Crossharbour

Crossharbour, Tower Hamlets

A Docklands Light Railway station on the Isle of Dogs, located just to the east of Millwall inner dock

Crossharbour Station

The Crosshar­bour name is a ref­er­ence to Glen­gall Bridge, which orig­i­nal­ly car­ried Glen­gall Road (now Pep­per Street) across Mill­wall inner dock, via a pair of ‘knuck­les’ pro­trud­ing into the dock on either side. The bridge’s con­struc­tion was a con­ces­sion by the devel­op­ers to obtain plan­ning approval for the dock when it was built in 1868.

The Lon­don and Black­wall Rail­way’s Mill­wall Docks sta­tion oper­at­ed from 1871 until 1926 at a site a frac­tion to the north of the present Crosshar­bour DLR sta­tion, which is shown in the pho­to­graph above.*

The over-com­pli­cat­ed hydraulics of Glen­gall Bridge failed repeat­ed­ly and in 1945 it was replaced with a con­crete-filled barge, moored between the knuck­les as a pon­toon for pedes­tri­ans. For years after­wards all man­ner of options – includ­ing a tun­nel and a cable car – were debat­ed as a per­ma­nent solu­tion before a high-lev­el bridge opened in 1965.

In the late 1960s the Fred Olsen ship­ping line put up two mas­sive ware­hous­es on the east quay of the Mill­wall inner dock to store fruit and toma­toes from the Canary Islands. The north­ern ware­house, known as J Shed, was refur­bished and extend­ed in 1984 at a cost of £7 mil­lion – but the val­ue of the site was by then increas­ing so rapid­ly that with­in four years the build­ing had been demol­ished and replaced by the nine-block Har­bour Exchange com­plex. Around the same time, K Shed (or Olsen Shed 2) was con­vert­ed into the Lon­don Are­na, a busi­ness and enter­tain­ment venue host­ing con­certs, ice shows and sport­ing events. It was not a suc­cess and has also since been demol­ished and replaced. The most sig­nif­i­cant new struc­ture on the are­na’s site is the twisty Bal­ti­more Tow­er.

Mean­while, the high-lev­el Glen­gall Bridge proved a fail­ure in every respect and it was demol­ished by the Lon­don Dock­lands Devel­op­ment Cor­po­ra­tion in 1983. Two short-term replace­ments were suc­ceed­ed by the present Dutch-style dou­ble-leaf bas­cule bridge, which opened in 1990 and is shown in the pho­to­graph below.*

Hidden London: Glengall Bridge by Matt Buck

Sev­er­al com­men­ta­tors have not­ed Glen­gall Bridge’s resem­blance to the for­mer Lan­glois draw­bridge at Arles, which – part­ly because of its Dutch­ness – inspired a series of paint­ings and draw­ings by Vin­cent Van Gogh.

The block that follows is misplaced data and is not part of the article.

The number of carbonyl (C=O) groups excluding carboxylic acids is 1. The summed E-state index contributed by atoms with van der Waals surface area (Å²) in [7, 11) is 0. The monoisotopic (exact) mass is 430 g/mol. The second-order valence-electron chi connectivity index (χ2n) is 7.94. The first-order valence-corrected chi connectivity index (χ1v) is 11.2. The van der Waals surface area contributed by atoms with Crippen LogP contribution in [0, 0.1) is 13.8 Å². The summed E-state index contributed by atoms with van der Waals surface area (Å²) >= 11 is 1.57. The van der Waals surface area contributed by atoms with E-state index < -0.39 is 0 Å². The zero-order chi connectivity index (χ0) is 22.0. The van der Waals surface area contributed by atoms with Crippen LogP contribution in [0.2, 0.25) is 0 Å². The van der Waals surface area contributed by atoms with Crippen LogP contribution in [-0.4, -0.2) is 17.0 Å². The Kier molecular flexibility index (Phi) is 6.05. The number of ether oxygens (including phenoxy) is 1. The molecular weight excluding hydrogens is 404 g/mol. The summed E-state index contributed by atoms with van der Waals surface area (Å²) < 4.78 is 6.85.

To the south of the Crosshar­bour con­nec­tion, the Glen­gall Bridge estate, com­plet­ed in 1991, pro­vid­ed more than half a mil­lion square feet of res­i­den­tial, com­mer­cial and retail space on either side of the inner dock.

More sky­scrap­ers have appeared since local plan­ners accept­ed a trade-off that per­mit­ted great height in return for gen­er­ous ‘plazas’ at ground lev­el, when ear­li­er restric­tions had tend­ed to result in short­er, fat­ter devel­op­ments that squeezed the neigh­bour­ing pub­lic realm to an absolute min­i­mum.

In the vicin­i­ty of Crosshar­bour sta­tion, East Fer­ry Road is the divid­ing line between mod­ern Mill­wall to the west and old-style Cubitt Town to the east, where in 1969 Tow­er Ham­lets coun­cil com­plet­ed the St John’s estate of flats, maisonettes and a few hous­es. The project had been begun 17 years ear­li­er by Poplar coun­cil and was beset by a series of hia­tus­es and delays – includ­ing one caused by a short­age of glass.

Asda’s Isle of Dogs super­store (locat­ed at the bot­tom right of the map below) was the most promi­nent new struc­ture in the south­ern half of the penin­su­la when it opened in 1983. How times have changed since then.

James Bond’s Q‑boat dives beneath Glengall Bridge’s bascules in the waterborne chase sequence in The World Is Not Enough.

Postal district: E14
Station: Docklands Light Railway, Lewisham branch (zone 2)

 

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* The pictures of Crossharbour DLR station and Glengall Bridge on this page are both modified from original photographs, copyright Matt Buck at Flickr, made available under the Attribution-ShareAlike 2.0 Generic Licence. Any subsequent reuse of either image is freely permitted under the terms of that licence.